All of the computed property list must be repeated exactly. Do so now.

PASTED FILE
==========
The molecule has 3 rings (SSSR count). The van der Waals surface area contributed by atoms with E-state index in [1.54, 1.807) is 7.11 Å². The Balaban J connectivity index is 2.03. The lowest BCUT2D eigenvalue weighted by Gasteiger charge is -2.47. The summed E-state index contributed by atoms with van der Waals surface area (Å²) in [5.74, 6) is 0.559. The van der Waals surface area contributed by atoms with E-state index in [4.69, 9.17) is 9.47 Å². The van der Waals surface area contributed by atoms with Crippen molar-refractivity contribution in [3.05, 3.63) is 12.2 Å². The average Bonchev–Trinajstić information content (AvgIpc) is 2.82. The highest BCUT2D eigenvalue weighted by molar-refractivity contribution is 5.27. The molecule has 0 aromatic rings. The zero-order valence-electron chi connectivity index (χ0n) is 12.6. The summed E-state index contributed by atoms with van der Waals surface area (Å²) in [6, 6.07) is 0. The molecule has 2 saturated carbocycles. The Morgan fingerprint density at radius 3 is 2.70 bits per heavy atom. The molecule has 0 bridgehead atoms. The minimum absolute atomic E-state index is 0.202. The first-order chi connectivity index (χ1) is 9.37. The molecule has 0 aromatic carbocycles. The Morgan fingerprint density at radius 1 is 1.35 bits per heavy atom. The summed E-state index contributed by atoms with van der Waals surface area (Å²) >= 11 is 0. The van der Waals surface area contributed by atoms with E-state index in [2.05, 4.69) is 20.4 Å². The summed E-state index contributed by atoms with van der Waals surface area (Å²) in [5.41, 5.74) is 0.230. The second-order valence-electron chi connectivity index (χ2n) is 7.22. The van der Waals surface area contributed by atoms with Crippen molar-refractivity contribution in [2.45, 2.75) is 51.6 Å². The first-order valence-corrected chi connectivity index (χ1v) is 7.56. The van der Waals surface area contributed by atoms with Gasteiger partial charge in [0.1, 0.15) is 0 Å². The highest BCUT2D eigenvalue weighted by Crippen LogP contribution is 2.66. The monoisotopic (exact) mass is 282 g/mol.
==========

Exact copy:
The molecule has 3 rings (SSSR count). The van der Waals surface area contributed by atoms with E-state index in [1.54, 1.807) is 7.11 Å². The Balaban J connectivity index is 2.03. The lowest BCUT2D eigenvalue weighted by Gasteiger charge is -2.47. The summed E-state index contributed by atoms with van der Waals surface area (Å²) in [5.74, 6) is 0.559. The van der Waals surface area contributed by atoms with E-state index in [4.69, 9.17) is 9.47 Å². The van der Waals surface area contributed by atoms with Crippen molar-refractivity contribution in [3.05, 3.63) is 12.2 Å². The average Bonchev–Trinajstić information content (AvgIpc) is 2.82. The highest BCUT2D eigenvalue weighted by molar-refractivity contribution is 5.27. The molecule has 0 aromatic rings. The zero-order valence-electron chi connectivity index (χ0n) is 12.6. The summed E-state index contributed by atoms with van der Waals surface area (Å²) in [6, 6.07) is 0. The molecule has 2 saturated carbocycles. The Morgan fingerprint density at radius 3 is 2.70 bits per heavy atom. The molecule has 0 bridgehead atoms. The minimum absolute atomic E-state index is 0.202. The first-order chi connectivity index (χ1) is 9.37. The molecule has 0 aromatic carbocycles. The Morgan fingerprint density at radius 1 is 1.35 bits per heavy atom. The summed E-state index contributed by atoms with van der Waals surface area (Å²) >= 11 is 0. The van der Waals surface area contributed by atoms with E-state index in [2.05, 4.69) is 20.4 Å². The summed E-state index contributed by atoms with van der Waals surface area (Å²) in [5.41, 5.74) is 0.230. The second-order valence-electron chi connectivity index (χ2n) is 7.22. The van der Waals surface area contributed by atoms with Crippen molar-refractivity contribution in [2.45, 2.75) is 51.6 Å². The first-order valence-corrected chi connectivity index (χ1v) is 7.56. The van der Waals surface area contributed by atoms with Gasteiger partial charge in [0.1, 0.15) is 0 Å². The highest BCUT2D eigenvalue weighted by Crippen LogP contribution is 2.66. The monoisotopic (exact) mass is 282 g/mol.